Sometimes, it’s possible to learn more when I am feeling lost. Then, I have to really look around and try to find my way back, or figure out what to do next. I was lost once when I was a child. It was very scary, but exciting too. Otherwise, I would not remember this. Painting is the same way. Destruction of some of my paper pieces has led me to think about the road forward, the possible reuse of the wonderful paper…..the marks on the paper…transformed by an accident. It’s interesting.
When the road is suddenly unfamiliar, I look up and think…hey, where am I?…..good question!
The painting process requires some rigorous work before the paint brush or the idea arrive in my hand and head. I’m progressing forward to a show in Gladstone, Mo. this winter in the month of December. I was very wrapped up in the paper pieces I did for the “Give Me that Dog” project, so when I returned to larger canvas painting, I’d forgotten how much prep work that can be! This afternoon I’ve stretched one canvas and prepared several pre-stretched canvas so that when the idea comes, the surface will be ready to go! Good ideas are hard to come by and also…to hang on to especially if I have to spend lots of time doing the preparation of a canvas. Even the pre-stretched canvas from Utrecht art supplies require a couple of coats of Gesso before I can begin to paint.
I wrote a note to myself the day after Helen was gone…it was kind of a list about what dog you might rescue if you went to a shelter. People sometimes say to me, “oh, I could never go to a rescue place because I’d want to take all of the dogs home”….and I always say, “no, you won’t, but then again, you might see a dog that just calls out to you! “It’s that some enchanted evening thing!
The dog might be a crazy dog like Luna or Helen…..or even closer to some unknown edge or territory that you will be exploring. You’ll know that’s the one! Be brave and strong and go on an adventure with that dog!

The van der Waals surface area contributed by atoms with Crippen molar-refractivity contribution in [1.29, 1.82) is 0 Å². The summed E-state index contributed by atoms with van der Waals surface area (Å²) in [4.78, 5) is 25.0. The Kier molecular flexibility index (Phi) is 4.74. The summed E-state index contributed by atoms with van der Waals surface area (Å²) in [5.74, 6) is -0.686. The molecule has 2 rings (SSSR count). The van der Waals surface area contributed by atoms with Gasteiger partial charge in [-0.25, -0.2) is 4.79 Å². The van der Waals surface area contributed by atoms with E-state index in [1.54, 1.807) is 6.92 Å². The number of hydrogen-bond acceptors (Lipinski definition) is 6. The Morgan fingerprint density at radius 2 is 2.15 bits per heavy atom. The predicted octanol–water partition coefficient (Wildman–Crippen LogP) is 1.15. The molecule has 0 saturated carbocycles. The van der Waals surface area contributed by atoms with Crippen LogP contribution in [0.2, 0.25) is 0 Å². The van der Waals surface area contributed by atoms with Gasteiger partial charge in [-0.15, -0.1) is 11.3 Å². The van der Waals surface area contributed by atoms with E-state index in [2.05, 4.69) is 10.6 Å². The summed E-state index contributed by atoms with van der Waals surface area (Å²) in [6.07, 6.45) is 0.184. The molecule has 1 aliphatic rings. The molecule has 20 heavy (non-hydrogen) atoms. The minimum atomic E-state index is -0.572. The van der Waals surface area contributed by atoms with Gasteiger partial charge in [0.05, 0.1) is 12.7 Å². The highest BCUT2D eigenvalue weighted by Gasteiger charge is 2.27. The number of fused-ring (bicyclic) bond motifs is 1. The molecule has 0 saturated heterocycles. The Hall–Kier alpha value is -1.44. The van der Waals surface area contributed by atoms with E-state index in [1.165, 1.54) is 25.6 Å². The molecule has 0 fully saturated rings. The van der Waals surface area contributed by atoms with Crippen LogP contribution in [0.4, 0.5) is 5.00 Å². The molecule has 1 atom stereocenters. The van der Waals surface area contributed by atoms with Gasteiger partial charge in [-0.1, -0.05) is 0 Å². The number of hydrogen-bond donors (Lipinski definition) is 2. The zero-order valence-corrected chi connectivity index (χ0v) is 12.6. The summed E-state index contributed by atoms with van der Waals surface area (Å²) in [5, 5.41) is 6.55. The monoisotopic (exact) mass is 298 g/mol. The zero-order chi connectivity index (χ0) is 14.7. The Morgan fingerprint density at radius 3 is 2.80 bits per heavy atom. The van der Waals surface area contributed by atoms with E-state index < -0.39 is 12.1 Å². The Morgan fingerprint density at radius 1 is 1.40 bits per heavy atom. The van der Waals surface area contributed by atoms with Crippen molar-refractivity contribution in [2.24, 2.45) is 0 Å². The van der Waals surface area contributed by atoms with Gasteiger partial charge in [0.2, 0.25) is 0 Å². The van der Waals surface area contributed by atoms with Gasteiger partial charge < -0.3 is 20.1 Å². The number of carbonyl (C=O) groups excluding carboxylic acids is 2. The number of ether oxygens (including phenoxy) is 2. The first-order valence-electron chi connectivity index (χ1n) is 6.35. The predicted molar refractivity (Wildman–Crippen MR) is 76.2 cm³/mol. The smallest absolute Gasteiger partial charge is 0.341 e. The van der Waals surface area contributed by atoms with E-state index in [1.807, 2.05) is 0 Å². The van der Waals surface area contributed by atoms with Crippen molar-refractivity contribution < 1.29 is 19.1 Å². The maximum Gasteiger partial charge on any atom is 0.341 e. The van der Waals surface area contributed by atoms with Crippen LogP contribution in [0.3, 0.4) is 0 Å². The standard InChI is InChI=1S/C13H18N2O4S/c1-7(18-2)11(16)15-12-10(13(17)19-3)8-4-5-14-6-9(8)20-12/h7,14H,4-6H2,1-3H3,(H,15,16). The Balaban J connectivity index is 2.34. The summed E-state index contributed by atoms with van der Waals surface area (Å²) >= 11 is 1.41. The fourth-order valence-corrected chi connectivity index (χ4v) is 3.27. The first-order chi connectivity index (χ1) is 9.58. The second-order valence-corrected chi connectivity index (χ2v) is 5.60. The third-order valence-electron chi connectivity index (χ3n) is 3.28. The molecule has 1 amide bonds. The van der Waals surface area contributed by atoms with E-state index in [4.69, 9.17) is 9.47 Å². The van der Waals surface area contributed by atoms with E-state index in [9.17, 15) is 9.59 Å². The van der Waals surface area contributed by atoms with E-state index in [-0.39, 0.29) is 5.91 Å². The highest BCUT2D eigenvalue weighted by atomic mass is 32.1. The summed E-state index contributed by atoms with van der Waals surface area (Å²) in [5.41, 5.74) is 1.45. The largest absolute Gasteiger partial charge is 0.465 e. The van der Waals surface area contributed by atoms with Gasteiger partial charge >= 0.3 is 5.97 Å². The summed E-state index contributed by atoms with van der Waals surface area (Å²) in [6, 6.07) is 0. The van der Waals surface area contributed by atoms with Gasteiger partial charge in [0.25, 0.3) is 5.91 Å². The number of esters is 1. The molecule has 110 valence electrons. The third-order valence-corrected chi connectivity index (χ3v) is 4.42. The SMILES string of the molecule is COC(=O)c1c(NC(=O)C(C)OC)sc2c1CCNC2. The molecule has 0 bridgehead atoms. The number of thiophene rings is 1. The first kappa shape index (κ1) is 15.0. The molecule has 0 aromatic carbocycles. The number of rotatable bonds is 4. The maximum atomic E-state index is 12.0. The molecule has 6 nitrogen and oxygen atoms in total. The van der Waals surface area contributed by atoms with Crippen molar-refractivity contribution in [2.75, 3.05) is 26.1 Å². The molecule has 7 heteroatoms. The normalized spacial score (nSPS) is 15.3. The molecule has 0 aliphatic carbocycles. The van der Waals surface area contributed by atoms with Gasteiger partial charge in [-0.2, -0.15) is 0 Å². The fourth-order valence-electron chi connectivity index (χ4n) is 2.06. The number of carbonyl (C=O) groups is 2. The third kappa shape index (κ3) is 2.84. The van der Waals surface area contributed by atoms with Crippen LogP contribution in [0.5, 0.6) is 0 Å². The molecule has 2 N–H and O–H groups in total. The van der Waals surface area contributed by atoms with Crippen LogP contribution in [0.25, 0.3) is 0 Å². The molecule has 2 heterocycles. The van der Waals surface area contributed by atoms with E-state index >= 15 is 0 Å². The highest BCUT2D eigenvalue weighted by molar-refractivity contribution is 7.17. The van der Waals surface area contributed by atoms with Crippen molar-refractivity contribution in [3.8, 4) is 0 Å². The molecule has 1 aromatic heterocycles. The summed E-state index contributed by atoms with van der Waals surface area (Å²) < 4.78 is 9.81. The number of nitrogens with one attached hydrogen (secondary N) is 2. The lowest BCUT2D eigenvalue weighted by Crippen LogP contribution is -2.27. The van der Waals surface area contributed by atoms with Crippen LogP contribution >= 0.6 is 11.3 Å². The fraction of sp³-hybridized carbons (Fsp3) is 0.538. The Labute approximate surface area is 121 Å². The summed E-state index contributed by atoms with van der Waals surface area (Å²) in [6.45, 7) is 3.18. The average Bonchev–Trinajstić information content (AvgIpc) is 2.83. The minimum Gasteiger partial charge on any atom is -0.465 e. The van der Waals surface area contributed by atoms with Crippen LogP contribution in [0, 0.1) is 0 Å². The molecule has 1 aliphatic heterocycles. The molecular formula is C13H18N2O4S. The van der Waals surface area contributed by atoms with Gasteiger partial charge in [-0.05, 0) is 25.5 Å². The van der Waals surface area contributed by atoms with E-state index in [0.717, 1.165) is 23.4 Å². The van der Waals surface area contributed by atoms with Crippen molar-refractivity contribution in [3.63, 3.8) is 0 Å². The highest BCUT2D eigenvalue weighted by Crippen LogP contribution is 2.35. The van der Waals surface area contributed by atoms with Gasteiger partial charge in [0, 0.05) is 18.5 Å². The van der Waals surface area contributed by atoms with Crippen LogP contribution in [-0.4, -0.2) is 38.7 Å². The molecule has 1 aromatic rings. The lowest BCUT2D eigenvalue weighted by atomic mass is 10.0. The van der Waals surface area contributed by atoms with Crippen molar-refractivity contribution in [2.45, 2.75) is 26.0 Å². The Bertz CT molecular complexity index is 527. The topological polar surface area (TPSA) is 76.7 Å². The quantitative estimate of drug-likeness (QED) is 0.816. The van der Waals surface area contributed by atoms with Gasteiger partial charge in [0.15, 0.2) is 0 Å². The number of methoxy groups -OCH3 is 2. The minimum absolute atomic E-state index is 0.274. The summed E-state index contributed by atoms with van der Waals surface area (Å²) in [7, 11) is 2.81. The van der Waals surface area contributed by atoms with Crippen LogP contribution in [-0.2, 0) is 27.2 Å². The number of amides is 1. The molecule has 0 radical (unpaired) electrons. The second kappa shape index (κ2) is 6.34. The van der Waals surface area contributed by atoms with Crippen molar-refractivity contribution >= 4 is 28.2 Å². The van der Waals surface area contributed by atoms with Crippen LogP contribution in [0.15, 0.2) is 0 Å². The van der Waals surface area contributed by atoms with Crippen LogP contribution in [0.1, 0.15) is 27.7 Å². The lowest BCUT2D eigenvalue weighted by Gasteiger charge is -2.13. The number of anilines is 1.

Go to a shelter. Sit with that mystery crazy dog at the shelter…and walk around a little and go back for a few follow up visits. Know you can handle the dog! Luna was always distant and crazy at the shelter, and so was Helen. So, I had to take them home to really discover who they were! Expectations are a waste of time. An open mind is good. The amazing part was that when I brought Luna home, she slept in the backyard for three days. After she was rested, we discovered she had separation issues, so that was the challenge we dealt with. Ultimately, she learned that we were coming back, and she could just chill while we were gone.
Helen continued her hyper active performance for about 4 months. We simply had to kennel her to get any work done. It took about a month before she knew she was really home and accepted our routine. She learned the rules of the house, and she knew what time it was. She had a regular schedule that we agreed to and could easily abide by! She loved to take walks. Her nose didn’t work either so there was never any stopping to sniff and, of course, she didn’t care a whit about other dogs ! Her hearing was marvelous, she could hear a pin drop!
While I was visiting my cousin on the west coast, my partner and her sister rescued a poorly treated neighbor German shorthair dog. He was big and bouncy and we have one dog who takes exception to any “unpack” dog she sees so, before they could move the dog to a better place, they kenneled him in my studio at night. One of the big problems with rescued dogs is that it takes awhile to figure out their typical likes and dislikes. Turns out, the dog was terrified by thunder storms. He broke out of his kennel and trashed three acrylic on paper paintings. One was sold already, so I’ll need to repaint that. (I’m pretty good at copying myself…and sometimes even make some improvements on the original). One was auctioned on our facebook page, and we were just getting ready to ship it. The name of that painting was The Deconstruction Team. There were enough pieces of that painting left that I was able to reconstruct the Desconstruct! All’s well that ends well. I’m somewhere between a frown and a smile. When I get over jet lag which I guess takes longer as one gets older… I’ll be fine and the German shorthair will be rehomed with some folks who are familiar with the breed and his other likes and dislikes. For now, he’s doing very well on a farm (except on those stormy days when he is kept in the basement of the farm house).
I'll have another please!